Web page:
Sermon: Naso – Hair and Identity

Written by Rabbi Hannah Kingston — 5 June 2020

Over the past 10 weeks, the word haircut has seen a 1,379% rise in google searches and clipper sales are up by over 200%. We have witnessed this new normal of physical isolation reflected in the growing beards and lengthening tresses. Hair has become a talking point of lockdown, we have begun to measure the length of time against our new styles.


A newspaper article this week wrote:

‘For those of us working from home, headshots are the new hemlines.’


We are spending more time on camera than ever before, with normally just our head and shoulders in the frame. With this comes an increased consciousness of our own behaviours, as out of the corner of our eye we see the video of ourselves staring back.  Although others may be oblivious, we are left to scrutinize our appearance, our mannerisms, and to criticise the parts of us that may have become slightly dishevelled over the past 10 weeks.


Our hair is not just an accessory, but a symbol of who we are, a vehicle of expression of our identity. Our hair is a medium for creativity, a marker of our culture and heritage, our hair story tells much about who we are and where we came from. Therefore, going to the hairdresser is not just an act of personal grooming, but a type of therapy. Our hair is the one part of our body we can change whenever we want, without causing permanent damage, so as we think about the look we want for the next 6-8 weeks we are given the opportunity to check in with ourselves and how we are feeling in that moment.


As it is unlikely that we will be back in the hairdresser before July 4th, it is no wonder we feel the pressure to take to drastic measures to try and retain the look that we are known for.  More and more people are resorting to DIY haircuts and dye jobs in an effort to appear normal to the outside world. Maintaining our outside façade is the one piece of control we feel we have. It is an act of defiance, not allowing the change in pace of life to change who you fundamentally are as a person.


The idea of hair as a marker of identity is very present in our biblical narrative. Today we read of the Nazarite who, when he takes his vow, is forbidden to cut his hair. The 15th century Italian rabbi, Sforno, comments that this is a prohibition on vanity. By abandoning all types of preening himself, including cutting his hair, he abandons a pleasure of the flesh and an indulgence that could distract him for his pious way of living.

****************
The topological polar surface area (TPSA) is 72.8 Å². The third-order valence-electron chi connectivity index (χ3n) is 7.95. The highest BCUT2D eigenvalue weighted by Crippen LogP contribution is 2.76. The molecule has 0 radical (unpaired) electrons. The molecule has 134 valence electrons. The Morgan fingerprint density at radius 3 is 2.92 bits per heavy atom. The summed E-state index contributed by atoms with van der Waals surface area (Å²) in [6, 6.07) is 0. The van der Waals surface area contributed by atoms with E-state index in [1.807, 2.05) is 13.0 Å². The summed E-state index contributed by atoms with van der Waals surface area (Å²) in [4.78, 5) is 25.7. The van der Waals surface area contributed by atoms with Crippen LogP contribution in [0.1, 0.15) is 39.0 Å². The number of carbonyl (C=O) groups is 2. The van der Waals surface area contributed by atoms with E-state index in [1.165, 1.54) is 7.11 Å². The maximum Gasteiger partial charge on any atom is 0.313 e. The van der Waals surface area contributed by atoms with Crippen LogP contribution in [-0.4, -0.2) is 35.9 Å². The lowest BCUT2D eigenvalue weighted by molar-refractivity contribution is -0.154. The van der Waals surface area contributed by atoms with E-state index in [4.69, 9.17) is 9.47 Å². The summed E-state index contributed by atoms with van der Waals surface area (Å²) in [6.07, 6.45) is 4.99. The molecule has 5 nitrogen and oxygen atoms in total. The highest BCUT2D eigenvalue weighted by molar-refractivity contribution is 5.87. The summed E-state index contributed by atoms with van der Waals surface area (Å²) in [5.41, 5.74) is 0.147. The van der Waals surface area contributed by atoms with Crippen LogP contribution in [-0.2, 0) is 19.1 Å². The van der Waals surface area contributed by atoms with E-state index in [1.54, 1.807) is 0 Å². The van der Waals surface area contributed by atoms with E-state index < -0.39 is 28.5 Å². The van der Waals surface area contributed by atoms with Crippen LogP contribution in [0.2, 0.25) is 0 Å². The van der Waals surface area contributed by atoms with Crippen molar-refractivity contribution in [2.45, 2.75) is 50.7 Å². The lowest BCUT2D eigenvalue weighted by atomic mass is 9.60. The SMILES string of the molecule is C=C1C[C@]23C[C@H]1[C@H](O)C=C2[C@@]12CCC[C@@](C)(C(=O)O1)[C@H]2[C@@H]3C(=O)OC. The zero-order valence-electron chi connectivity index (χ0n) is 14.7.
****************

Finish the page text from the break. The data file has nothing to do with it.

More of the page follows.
Our hair story is very representative of our Judaism, our religious beliefs and our status in the community. According to Talmud a King cuts his hair every day, a high priest every Friday, and a common priest once every thirty days.


The orthodox males of our religion are easily identified by their distinctive hairstyles, the side growth on their heads left due to the prohibition on rounding off the corners of the beard. The women are told to cover their hair, with the most revered women not even displaying the locks of their hair to the four walls of their house. In ultra-orthodoxy, revealing a woman’s hair is as if they are revealing their nakedness.


Our hair is also a symbol of how we are feeling in life.  It can be a sign of our strength, a political emblem used to speak out, or our own person defence mechanism for us to hide behind for protection. Our hair can be used to embarrass and disgrace us when manipulated in a certain fashion. Commonly, it signifies a person in mourning, for we are commanded to let our hair grow in the presence of death.


So, what does our hair story of lockdown tell us and others about who we are now?


The Zohar teaches us that:

Each individual strand of hair is a wellspring that emanates from a concealed brain. It glows and flows from these strands to the strands of God, and the brain of God is constructed from these strands.


According to the ruling of the Zohar, our hair is the direct link between us and the divine. As our hair grows it flows closer to God, strengthening our connection. So, the Nazarite, commanded not to cut their hair, found a closeness to God that was not restricted by vanity. For the length of time of the vow they are able to focus not on their appearance but on their mind. They accept their holy calling, rising above the mundane.


Although the Nazarites we know of from our biblical narrative took the vow for extended periods of time, often for the fulfilment of a wish such as the birth of a child, taking the Nazarite vow was common in ancient Israel.

According to the first century Romano-Jewish historian, Josephus, ‘it is usual with those that had been afflicted with any distress to make vows, and for thirty days before they are to offer their sacrifices, to abstain from wine.’


This time of lockdown is our own Nazarite vow. We are in distress, we are longing to be back together and back to normal. As our hair grows, and our beards lengthen, may we feel less constricted by our own vanity and the mundane parts of our life, and more able to form meaningful connections with the divine.


May our long locks give us purpose, a hope we will find a new closeness to God through this direct link.

May they act as an indicator of this period, the internal strength we have found, and the comfort seek in finding new ways to be together.

And when we are finally able to return to being ourselves, may that first haircut be especially sweet, a marker of transition out of this time, and a step to finding our way back together.